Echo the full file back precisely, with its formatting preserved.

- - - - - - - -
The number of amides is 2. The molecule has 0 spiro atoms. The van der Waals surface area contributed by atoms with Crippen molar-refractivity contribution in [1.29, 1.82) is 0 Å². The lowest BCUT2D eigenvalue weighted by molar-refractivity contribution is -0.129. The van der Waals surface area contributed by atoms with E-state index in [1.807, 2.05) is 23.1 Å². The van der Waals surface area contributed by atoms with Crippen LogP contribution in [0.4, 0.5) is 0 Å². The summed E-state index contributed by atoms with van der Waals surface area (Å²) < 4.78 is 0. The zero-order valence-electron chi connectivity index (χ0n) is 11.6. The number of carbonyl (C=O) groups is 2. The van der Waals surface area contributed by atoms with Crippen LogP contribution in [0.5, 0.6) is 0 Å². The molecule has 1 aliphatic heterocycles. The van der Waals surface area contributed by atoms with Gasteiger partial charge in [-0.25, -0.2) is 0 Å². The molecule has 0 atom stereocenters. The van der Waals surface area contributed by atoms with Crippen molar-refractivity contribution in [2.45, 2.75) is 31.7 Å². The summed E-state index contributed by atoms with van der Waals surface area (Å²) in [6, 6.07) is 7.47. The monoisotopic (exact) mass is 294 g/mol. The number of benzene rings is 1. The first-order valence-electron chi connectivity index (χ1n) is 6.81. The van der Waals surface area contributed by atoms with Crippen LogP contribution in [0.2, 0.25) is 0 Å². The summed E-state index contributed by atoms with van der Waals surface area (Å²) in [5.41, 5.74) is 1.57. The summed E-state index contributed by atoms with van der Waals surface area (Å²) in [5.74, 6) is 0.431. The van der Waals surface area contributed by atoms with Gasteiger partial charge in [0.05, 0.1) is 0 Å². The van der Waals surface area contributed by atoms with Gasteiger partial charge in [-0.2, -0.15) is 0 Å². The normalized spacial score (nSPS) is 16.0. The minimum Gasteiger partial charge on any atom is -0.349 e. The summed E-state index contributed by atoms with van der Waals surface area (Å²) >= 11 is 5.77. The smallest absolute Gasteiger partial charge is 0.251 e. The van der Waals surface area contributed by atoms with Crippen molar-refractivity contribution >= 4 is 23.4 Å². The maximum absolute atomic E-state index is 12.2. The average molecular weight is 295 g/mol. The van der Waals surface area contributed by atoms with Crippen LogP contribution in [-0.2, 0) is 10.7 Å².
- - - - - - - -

The number of amides is 2. The molecule has 0 spiro atoms. The van der Waals surface area contributed by atoms with Crippen molar-refractivity contribution in [1.29, 1.82) is 0 Å². The lowest BCUT2D eigenvalue weighted by molar-refractivity contribution is -0.129. The van der Waals surface area contributed by atoms with E-state index in [1.807, 2.05) is 23.1 Å². The van der Waals surface area contributed by atoms with Crippen LogP contribution in [0.4, 0.5) is 0 Å². The summed E-state index contributed by atoms with van der Waals surface area (Å²) < 4.78 is 0. The zero-order valence-electron chi connectivity index (χ0n) is 11.6. The number of carbonyl (C=O) groups is 2. The van der Waals surface area contributed by atoms with Crippen LogP contribution in [0.5, 0.6) is 0 Å². The molecule has 1 aliphatic heterocycles. The van der Waals surface area contributed by atoms with Gasteiger partial charge in [-0.25, -0.2) is 0 Å². The molecule has 0 atom stereocenters. The van der Waals surface area contributed by atoms with Crippen molar-refractivity contribution in [2.45, 2.75) is 31.7 Å². The summed E-state index contributed by atoms with van der Waals surface area (Å²) in [6, 6.07) is 7.47. The monoisotopic (exact) mass is 294 g/mol. The number of benzene rings is 1. The first-order valence-electron chi connectivity index (χ1n) is 6.81. The van der Waals surface area contributed by atoms with Crippen LogP contribution in [0.2, 0.25) is 0 Å². The summed E-state index contributed by atoms with van der Waals surface area (Å²) in [5.41, 5.74) is 1.57. The summed E-state index contributed by atoms with van der Waals surface area (Å²) in [5.74, 6) is 0.431. The van der Waals surface area contributed by atoms with Gasteiger partial charge in [0.05, 0.1) is 0 Å². The van der Waals surface area contributed by atoms with Gasteiger partial charge in [-0.2, -0.15) is 0 Å². The normalized spacial score (nSPS) is 16.0. The minimum Gasteiger partial charge on any atom is -0.349 e. The summed E-state index contributed by atoms with van der Waals surface area (Å²) >= 11 is 5.77. The smallest absolute Gasteiger partial charge is 0.251 e. The van der Waals surface area contributed by atoms with Crippen molar-refractivity contribution >= 4 is 23.4 Å². The maximum absolute atomic E-state index is 12.2. The average molecular weight is 295 g/mol. The van der Waals surface area contributed by atoms with Crippen LogP contribution in [-0.2, 0) is 10.7 Å².